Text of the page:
Work is becoming less rewarding but more of us are getting a paycheque than ever before. People officially unemployed is falling but the number of us out of the labour market continues to rise and this is particularly amongst those over 50
The growth of older workers has stalled. No sign of the cost-of-living crisis driving more back to work … yet. https://t.co/yZrwB7GK38 pic.twitter.com/xSOKi41xcU
— Alistair McQueen (@HelloMcQueen) November 15, 2022
The ONS tell us – we’re not lazy , we’re sick
Sick in the head, sick of body or sick of work?
Here’s what the ONS found this month.
The UK employment rate for July to September 2022 was 75.5%, largely unchanged on the previous quarter and 1.1 percentage points lower than before the coronavirus (COVID-19) pandemic (December 2019 to February 2020). Over the latest three-month period, the number of employees decreased, while self-employed workers increased.
The most timely estimate of payrolled employees for October 2022 shows another monthly increase, up 74,000 on the revised September 2022 figures, to a record 29.8 million.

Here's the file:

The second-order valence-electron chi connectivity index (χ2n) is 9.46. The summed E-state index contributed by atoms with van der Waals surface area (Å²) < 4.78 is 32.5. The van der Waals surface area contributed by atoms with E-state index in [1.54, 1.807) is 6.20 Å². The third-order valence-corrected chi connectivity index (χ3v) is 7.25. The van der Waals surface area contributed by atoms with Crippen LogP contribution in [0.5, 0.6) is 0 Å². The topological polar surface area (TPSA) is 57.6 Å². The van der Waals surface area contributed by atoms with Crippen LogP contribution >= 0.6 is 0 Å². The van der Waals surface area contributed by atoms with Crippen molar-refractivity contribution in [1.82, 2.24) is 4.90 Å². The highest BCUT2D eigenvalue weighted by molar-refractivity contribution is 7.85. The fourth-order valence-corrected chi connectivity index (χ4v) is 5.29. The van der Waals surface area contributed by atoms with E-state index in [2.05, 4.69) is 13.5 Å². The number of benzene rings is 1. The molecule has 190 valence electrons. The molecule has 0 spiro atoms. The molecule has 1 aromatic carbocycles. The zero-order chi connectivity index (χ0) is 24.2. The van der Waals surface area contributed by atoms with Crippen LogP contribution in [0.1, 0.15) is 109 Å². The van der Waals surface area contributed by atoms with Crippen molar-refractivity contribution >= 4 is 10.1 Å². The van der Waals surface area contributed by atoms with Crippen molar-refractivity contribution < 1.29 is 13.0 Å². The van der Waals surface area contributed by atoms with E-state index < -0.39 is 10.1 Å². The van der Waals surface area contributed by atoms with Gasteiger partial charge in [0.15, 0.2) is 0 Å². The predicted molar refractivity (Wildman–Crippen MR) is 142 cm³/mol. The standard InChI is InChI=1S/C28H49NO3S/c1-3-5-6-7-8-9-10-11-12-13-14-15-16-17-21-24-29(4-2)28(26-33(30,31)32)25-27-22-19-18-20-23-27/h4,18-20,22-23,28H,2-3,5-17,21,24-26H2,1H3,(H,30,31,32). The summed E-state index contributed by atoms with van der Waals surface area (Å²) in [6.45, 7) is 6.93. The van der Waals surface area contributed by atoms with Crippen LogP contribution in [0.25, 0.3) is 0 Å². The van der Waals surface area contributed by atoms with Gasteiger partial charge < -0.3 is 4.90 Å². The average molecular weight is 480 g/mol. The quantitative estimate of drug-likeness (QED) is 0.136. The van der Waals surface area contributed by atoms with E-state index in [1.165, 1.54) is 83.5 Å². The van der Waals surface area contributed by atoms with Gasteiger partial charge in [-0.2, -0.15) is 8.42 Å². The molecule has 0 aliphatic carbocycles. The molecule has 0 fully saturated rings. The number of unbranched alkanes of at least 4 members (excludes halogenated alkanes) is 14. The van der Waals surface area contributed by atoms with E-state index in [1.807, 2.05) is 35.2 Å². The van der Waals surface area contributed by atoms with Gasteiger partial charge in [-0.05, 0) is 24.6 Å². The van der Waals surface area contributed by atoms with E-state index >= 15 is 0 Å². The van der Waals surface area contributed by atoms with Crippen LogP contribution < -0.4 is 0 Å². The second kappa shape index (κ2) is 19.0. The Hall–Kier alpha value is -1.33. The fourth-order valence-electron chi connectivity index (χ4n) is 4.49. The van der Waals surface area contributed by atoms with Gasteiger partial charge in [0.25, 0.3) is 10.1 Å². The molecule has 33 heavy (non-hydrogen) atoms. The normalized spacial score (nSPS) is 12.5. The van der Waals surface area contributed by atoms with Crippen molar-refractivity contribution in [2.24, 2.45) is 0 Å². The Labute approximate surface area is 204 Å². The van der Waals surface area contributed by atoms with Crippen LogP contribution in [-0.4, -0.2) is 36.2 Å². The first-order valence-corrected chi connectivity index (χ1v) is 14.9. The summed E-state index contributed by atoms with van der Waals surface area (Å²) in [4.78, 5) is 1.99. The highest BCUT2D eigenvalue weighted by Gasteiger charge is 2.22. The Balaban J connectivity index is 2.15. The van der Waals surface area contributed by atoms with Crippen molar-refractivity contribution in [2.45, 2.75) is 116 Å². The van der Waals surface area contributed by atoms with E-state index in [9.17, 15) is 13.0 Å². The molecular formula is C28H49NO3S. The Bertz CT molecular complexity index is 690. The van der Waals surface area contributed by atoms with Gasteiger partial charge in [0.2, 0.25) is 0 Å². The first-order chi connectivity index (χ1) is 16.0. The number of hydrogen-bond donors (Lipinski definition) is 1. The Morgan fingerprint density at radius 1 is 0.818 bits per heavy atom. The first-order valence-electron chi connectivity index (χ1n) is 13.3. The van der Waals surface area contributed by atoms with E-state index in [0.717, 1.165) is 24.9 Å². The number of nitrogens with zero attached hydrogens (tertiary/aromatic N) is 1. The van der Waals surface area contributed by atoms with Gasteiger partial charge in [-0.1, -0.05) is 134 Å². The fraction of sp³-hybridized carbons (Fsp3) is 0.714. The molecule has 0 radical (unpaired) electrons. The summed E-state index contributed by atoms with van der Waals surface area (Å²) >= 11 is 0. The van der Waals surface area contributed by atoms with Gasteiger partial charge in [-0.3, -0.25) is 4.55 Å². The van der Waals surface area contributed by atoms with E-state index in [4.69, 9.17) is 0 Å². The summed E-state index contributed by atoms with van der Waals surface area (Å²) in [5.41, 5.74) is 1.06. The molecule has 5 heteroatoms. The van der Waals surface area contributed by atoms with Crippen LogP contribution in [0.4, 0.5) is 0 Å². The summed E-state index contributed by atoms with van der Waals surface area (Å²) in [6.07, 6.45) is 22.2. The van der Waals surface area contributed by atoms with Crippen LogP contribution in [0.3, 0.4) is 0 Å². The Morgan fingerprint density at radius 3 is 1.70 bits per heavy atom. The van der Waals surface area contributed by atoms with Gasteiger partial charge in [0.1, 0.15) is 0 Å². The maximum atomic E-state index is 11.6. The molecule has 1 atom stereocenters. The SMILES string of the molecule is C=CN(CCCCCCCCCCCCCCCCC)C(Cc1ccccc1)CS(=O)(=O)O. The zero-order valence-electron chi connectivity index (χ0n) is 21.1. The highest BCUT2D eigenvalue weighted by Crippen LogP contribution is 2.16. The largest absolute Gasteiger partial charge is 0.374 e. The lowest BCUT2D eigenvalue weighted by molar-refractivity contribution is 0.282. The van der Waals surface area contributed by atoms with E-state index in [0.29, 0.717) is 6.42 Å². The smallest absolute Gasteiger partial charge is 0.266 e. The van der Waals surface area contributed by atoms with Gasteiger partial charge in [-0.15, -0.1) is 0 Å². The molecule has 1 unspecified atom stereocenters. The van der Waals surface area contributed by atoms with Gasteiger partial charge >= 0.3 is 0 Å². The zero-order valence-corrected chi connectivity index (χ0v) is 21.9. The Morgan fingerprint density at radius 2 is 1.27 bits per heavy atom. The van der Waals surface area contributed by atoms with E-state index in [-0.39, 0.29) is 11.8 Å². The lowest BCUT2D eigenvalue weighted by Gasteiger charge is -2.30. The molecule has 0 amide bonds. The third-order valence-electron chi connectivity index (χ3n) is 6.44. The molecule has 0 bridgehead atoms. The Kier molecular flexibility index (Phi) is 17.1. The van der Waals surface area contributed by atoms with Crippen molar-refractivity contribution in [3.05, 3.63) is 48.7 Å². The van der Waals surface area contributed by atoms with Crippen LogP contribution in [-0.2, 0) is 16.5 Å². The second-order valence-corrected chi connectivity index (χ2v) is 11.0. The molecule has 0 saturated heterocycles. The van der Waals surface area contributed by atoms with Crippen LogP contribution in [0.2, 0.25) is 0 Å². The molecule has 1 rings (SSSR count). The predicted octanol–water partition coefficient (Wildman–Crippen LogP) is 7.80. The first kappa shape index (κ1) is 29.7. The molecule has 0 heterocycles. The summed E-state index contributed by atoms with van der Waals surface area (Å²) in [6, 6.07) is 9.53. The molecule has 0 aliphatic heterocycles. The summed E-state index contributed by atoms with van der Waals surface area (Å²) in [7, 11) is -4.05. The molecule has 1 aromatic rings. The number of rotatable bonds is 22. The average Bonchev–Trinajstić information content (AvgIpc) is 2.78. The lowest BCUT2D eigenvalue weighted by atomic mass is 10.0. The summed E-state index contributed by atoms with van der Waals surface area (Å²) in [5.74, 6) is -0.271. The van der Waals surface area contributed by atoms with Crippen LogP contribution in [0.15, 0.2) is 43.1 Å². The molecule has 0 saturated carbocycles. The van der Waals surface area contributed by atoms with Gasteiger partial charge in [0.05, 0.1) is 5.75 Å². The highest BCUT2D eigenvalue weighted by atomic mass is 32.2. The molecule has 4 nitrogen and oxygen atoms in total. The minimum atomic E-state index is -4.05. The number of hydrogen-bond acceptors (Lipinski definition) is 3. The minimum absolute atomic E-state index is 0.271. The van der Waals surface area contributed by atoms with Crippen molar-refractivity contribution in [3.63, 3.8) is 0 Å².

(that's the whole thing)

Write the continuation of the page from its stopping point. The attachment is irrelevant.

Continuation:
The unemployment rate for July to September 2022 decreased by 0.2 percentage points on the quarter to 3.6%. The number of people unemployed for all duration categories decreased in the latest three-month period.
The economic inactivity rate increased by 0.2 percentage points on the quarter to 21.6% in July to September 2022. During the latest three-month period, the increase in economic inactivity was driven by those who are long-term sick, who increased to a record high. Our recent article looked at the economically inactive because of long-term sickness in more detail. It showed that over two-thirds of those becoming long-term sick in 2021 and 2022 were already economically inactive for another reason in the three months before interview.
In August to October 2022, the estimated number of vacancies fell by 46,000 on the quarter to 1,225,000. Despite four consecutive quarterly falls, the number of vacancies remain at historically high levels. An increasing number of businesses are now reporting holding back recruitment because of economic pressures.
Growth in average total pay (including bonuses) was 6.0% and growth in regular pay (excluding bonuses) was 5.7% among employees in July to September 2022. This is the strongest growth in regular pay seen outside of the coronavirus pandemic period.
Average regular pay growth for the private sector was 6.6% in July to September 2022, and 2.2% for the public sector. Outside of the height of the coronavirus pandemic period, this is the largest growth seen for the private sector and the largest difference between the private sector and public sector.
In real terms (adjusted for inflation) over the year, total pay fell by 2.6% and regular pay fell by 2.7%. This is slightly smaller than the record fall in real regular pay we saw in April to June 2022 (3.0%), but remains among the largest falls in growth since comparable records began in 2001.